Redeeming rewards as a statement credit: Many cards allow it

Cashing In columnist Tony Mecia
Tony Mecia is a business journalist who writes for a number of trade and general-interest publications. He writes "Cashing In," a weekly column about credit card rewards programs, for CreditCards.com

Ask a question.

Question Dear Cashing In,
Can I apply my rewards toward the balance on my credit card? – Sharon

Answer Dear Sharon,
Over the past few years, one of the major trends in credit card rewards is the increased flexibility in how you receive rewards.

If you participate in one of the major bank reward programs, there are today probably hundreds of ways for you to redeem your points. You can book plane tickets, rental cars and hotel stays with them. You can transfer points to airlines. You can book hard-to-come-by experiences, such as a chalet at the U.S. Open golf championship or time on-field before a Major League Baseball game.

You can buy gift cards. You can donate to charity. And with the online shopping portals, the list of items you can buy with points is long.

That’s why it is difficult to answer the simple-sounding question, “What is the best rewards card?” The answer is going to depend on the kinds of rewards you like to receive.

Every card and rewards program operates differently, but you might be surprised just how many reward programs allow you to redeem points for a statement credit. Even cards that do not advertise themselves as cash back cards can offer a cash back option for those who prefer that reward.

Now, there might be better values to be had for those points. For example, if you have 100,000 points, you could redeem them for a $1,000 statement credit if they were Chase Ultimate Rewards, or a $600 statement credit if they were American Express Membership Rewards. Or you could transfer them to an airline and receive a ticket worth much more than that.

But if it is statement credit you are looking for, that is often an option.

Here are some of the big reward programs and how they can be used for statement credits, as of January 2017:

  • Chase Ultimate Rewards: 1 point = 1 cent. Statement credits are a redemption choice in the cash-back menu online. No automatic application and it requires a minimum of $20.
  • American Express Membership Rewards: 1 point = 0.6 cents. No automatic application, requires a minimum of 1,000 points.
  • Discover cards Cashback Bonus: Cash earned can be applied to statement credit or deposited into a checking or savings account. No minimum. It cannot be set up to be automatic.
  • Citi Double Cash Card rewards: Cash earned can be applied to statement credit, upon request. Minimum of $25.
  • Bank of America Cash Rewards: Cash earned can be applied to statement credit, upon request. Minimum of $25. Automatic redemption to another Bank of America account can be set up.
  • Capital One Quicksilver: Cash earned can be applied to statement credit, upon request, or automatically. Automatic application can be set up monthly, or at a threshold set up by the customer. No minimum.

Your best bet is with cash-back rewards cards. Many of them have the option. Other cards flat-out forbid redeeming to a statement credit. Some let you apply your rewards to your balance only in a roundabout way: If you amass a certain number of points, you can convert them into a gift card, which can be used to pay your balance.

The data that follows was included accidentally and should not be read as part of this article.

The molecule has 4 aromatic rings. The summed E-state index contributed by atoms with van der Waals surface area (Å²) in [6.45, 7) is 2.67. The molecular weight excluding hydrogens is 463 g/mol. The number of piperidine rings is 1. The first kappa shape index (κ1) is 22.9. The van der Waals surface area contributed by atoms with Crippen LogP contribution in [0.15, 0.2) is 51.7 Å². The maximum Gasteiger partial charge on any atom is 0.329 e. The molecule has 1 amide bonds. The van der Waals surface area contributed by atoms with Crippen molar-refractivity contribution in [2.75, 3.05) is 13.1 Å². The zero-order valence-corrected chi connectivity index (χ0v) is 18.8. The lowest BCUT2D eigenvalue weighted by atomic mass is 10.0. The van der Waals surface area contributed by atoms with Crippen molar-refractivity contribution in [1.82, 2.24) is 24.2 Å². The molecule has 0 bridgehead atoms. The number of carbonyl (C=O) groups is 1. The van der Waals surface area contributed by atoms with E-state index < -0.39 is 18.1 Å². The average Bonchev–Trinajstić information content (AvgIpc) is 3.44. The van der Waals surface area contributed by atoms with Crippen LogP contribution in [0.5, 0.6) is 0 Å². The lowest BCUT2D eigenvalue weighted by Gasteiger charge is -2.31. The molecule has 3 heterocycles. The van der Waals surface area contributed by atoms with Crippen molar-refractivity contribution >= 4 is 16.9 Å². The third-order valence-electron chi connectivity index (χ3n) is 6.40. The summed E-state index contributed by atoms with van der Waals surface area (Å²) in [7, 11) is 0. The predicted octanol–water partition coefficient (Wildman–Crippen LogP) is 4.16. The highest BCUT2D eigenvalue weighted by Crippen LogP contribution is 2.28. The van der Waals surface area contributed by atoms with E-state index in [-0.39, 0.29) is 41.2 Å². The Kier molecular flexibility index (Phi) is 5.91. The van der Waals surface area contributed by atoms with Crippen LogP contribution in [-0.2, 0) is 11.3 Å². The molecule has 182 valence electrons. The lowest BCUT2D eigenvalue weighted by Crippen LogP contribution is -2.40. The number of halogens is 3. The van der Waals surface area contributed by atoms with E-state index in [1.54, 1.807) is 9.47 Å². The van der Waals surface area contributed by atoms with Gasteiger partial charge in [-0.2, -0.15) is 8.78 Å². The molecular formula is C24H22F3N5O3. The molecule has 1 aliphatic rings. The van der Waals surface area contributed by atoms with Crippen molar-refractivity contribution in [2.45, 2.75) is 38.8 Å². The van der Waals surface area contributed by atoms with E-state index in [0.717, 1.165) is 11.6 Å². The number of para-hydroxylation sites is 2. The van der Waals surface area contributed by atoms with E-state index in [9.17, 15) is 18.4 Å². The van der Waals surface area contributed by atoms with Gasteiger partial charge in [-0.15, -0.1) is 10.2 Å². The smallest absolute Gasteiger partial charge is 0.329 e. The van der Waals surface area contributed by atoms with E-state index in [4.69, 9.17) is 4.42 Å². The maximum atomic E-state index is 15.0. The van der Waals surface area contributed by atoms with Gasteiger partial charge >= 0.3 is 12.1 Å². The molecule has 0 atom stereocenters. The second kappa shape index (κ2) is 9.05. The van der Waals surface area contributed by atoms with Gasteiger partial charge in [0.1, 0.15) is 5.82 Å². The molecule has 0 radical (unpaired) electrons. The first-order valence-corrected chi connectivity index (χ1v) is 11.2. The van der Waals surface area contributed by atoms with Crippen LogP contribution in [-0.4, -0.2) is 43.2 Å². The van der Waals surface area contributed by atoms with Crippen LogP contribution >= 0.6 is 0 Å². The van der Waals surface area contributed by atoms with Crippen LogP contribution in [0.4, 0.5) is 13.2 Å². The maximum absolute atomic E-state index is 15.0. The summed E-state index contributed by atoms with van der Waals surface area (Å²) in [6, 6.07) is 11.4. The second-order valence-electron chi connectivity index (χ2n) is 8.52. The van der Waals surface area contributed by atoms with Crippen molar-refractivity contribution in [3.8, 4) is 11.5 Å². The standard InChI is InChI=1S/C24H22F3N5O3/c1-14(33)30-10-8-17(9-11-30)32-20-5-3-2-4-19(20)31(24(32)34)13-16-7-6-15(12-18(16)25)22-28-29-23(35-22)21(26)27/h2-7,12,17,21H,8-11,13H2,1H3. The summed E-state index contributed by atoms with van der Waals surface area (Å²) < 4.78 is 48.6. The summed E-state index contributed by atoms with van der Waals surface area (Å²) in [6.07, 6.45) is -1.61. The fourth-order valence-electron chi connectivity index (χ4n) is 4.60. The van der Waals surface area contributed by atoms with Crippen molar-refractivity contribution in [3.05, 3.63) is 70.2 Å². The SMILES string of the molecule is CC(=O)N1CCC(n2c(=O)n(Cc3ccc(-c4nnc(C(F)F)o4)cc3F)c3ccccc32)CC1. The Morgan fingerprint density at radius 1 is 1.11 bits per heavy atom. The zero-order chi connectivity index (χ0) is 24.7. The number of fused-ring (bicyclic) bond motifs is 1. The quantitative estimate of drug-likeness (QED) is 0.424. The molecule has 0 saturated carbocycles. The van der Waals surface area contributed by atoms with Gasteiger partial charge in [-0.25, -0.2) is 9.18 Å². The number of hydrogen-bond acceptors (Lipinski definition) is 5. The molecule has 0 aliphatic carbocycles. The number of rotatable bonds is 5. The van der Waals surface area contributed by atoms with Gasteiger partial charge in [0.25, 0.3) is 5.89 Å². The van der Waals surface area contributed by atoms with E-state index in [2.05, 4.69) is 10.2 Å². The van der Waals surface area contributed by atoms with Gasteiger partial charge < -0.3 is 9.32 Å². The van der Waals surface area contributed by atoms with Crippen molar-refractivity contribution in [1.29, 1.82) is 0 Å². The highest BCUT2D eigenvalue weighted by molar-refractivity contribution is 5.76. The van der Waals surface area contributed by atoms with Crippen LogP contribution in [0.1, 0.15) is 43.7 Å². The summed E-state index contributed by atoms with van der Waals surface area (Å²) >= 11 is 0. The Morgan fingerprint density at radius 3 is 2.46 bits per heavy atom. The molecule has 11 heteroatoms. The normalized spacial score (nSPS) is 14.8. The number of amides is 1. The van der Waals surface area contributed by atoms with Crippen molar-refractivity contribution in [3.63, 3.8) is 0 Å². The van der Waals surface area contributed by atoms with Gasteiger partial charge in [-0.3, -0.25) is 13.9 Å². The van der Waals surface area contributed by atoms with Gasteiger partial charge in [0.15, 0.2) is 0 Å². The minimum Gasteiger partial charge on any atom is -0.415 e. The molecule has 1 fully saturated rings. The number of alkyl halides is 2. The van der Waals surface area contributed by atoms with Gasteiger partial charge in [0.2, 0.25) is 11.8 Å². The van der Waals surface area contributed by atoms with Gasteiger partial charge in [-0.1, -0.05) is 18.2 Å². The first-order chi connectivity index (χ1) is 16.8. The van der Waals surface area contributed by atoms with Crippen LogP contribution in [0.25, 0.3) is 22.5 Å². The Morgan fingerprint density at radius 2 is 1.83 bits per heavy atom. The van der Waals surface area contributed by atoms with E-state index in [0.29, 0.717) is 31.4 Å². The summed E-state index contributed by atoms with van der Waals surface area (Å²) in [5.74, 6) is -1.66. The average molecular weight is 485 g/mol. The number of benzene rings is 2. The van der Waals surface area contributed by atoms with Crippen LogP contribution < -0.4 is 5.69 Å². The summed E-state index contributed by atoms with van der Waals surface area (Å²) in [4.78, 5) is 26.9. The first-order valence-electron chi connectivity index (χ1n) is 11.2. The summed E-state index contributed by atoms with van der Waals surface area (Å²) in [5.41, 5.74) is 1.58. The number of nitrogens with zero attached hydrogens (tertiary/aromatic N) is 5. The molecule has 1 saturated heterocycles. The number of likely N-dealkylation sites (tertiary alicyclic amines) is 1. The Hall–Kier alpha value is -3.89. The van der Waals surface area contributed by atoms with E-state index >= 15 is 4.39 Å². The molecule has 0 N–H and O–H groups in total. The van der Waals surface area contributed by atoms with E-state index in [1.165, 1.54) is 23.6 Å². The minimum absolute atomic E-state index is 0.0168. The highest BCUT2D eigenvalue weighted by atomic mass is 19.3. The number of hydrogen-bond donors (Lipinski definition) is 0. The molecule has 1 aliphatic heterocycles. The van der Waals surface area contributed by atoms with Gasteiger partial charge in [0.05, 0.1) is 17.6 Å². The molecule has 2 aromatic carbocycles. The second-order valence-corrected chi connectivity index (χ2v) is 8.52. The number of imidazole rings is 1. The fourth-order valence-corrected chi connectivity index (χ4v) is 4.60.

Programs affiliated with airline and hotel brands typically do not offer the possibility of cash back. In some cases, rewards programs might also offer the chance to redeem points for gift cards. If you redeem for gift cards at places where you shop regularly, that could help free up cash to use toward paying your credit card bill.

Just be aware that if you are carrying a balance every month, earning rewards should not be at the top of your to-do list. Pay your balance off before worrying about rewards. Think about transferring the balance to a 0-percent interest card.

Of course, if you do carry a balance on a reward card, using the rewards to help pay it off can make sense. That way, you can eliminate your debt and begin focusing on the rewards and how to receive the most value for your points.

See related: Simple strategies for increasing your card rewards, How to redeem your card's cash back reward

Meet CreditCards.com's reader Q&A experts

Does a personal finance problem have you worried? Monday through Saturday, CreditCards.com's Q&A experts answer questions from readers. Ask a question, or click on any expert to see their previous answers.





Join the discussion
We encourage an active and insightful conversation among our users. Please help us keep our community civil and respectful. For your safety, do not disclose confidential or personal information such as bank account numbers or social security numbers. Anything you post may be disclosed, published, transmitted or reused.

If you are commenting using a Facebook account, your profile information may be displayed with your comment depending on your privacy settings. By leaving the 'Post to Facebook' box selected, your comment will be published to your Facebook profile in addition to the space below.

The editorial content on CreditCards.com is not sponsored by any bank or credit card issuer. The journalists in the editorial department are separate from the company's business operations. The comments posted below are not provided, reviewed or approved by any company mentioned in our editorial content. Additionally, any companies mentioned in the content do not assume responsibility to ensure that all posts and/or questions are answered.




Weekly newsletter
Get the latest news, advice, articles and tips delivered to your inbox. It's FREE.


Updated: 11-18-2017